Condé Nast will stop publishing Vogue Russia and its other products in the country – a move taken in response to what the media giant’s top boss has described as the Kremlin’s “senseless war” and the implementation of tough censorship laws.
Chief Executive Roger Lynch announced the decision in a memo to employees, noting that the company had terminated its franchise deal with Condé Nast Russia in response to the conflict.
“When Putin started this senseless war, we knew we had to take immediate action to protect our employees and our journalism, and we decided to end our publishing operations in Russia,” Lynch said, citing Condé Nast’s original decision to deny Cease operations on March 9th.
“As the war raged on, the tightening of censorship laws, which severely curtailed free speech and punished reporters only for doing their jobs, made our work in Russia untenable,” he added.
The decision to permanently cease operations affects seven Condé Nast publications in Russia – Vogue, GQ, GQ Style, Tatler, Glamour, Glamor Style Book and Architectural Digest. The company has been active in Russia since 1998.
Vogue Russia was the most popular Condé Nast magazine in the country with more than 800,000 readers, according to the company’s website.
Vogue Russia broke the news to her followers on Instagram, noting that, according to a translation of the note, “all types of broadcasts on our platforms will be suspended until further notice.”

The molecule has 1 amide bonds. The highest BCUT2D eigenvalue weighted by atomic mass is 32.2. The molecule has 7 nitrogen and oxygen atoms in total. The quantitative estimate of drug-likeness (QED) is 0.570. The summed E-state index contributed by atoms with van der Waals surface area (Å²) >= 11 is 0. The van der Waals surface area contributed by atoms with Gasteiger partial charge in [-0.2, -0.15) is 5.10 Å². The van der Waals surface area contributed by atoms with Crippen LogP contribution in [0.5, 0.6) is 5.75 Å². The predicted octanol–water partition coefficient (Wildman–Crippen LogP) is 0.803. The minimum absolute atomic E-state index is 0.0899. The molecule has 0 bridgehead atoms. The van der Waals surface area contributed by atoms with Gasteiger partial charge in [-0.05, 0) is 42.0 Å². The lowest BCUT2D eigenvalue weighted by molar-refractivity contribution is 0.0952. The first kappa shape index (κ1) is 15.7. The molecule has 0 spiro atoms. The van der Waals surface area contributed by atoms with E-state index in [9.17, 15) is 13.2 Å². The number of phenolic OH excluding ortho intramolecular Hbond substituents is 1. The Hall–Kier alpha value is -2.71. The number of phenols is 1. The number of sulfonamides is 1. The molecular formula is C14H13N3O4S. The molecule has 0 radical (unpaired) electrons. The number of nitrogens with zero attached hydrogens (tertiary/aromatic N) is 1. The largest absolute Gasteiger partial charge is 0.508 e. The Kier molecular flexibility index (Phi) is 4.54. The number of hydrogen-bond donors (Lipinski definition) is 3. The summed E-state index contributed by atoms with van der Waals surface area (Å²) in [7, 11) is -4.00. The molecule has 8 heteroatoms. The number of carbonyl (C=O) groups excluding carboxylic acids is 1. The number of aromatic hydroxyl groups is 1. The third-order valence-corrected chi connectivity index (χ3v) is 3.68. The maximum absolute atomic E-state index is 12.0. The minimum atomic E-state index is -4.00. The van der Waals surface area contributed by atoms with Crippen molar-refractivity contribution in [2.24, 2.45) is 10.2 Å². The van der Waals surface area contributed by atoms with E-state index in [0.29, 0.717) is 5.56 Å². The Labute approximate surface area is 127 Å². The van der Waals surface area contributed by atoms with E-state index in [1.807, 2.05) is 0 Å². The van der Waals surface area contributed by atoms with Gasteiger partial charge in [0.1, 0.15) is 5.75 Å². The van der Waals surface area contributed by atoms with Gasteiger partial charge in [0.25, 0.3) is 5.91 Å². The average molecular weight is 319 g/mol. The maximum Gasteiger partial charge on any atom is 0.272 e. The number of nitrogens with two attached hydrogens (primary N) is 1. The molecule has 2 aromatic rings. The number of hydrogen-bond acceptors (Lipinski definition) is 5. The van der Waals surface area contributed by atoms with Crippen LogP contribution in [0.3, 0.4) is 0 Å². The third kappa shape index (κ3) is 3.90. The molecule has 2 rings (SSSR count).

In his memo, Lunch said the company would retain about 10% of its Russia-based employees “to meet certain outstanding obligations.” The laid-off employees receive severance pay and other benefits.
“Although we have had a successful business in Russia for over 20 years, the ongoing atrocities caused by this unprovoked war and associated censorship laws have made it impossible for us to continue operating there,” he added.
The Kremlin has cracked down on the media since the invasion of Ukraine began, implementing a law allowing Russian authorities to ban journalists determined to have published “fake news” criticizing the Russian government or military , subject to fines or imprisonment.
This law prompted several international media outlets to limit or shut down their activities in Russia, citing unsustainable and potentially dangerous conditions for their employees.
Russia stepped up its crackdown on Thursday, sanctioning several American and Canadian journalists.
Condé Nast joins hundreds of companies that have severed ties with Russia in response to the invasion.
https://nypost.com/2022/04/21/conde-nast-shutters-vogue-russia-other-publications-over-ukraine-war/ Condé Nast Shuts Down Vogue Russia, Other Publications About Ukraine War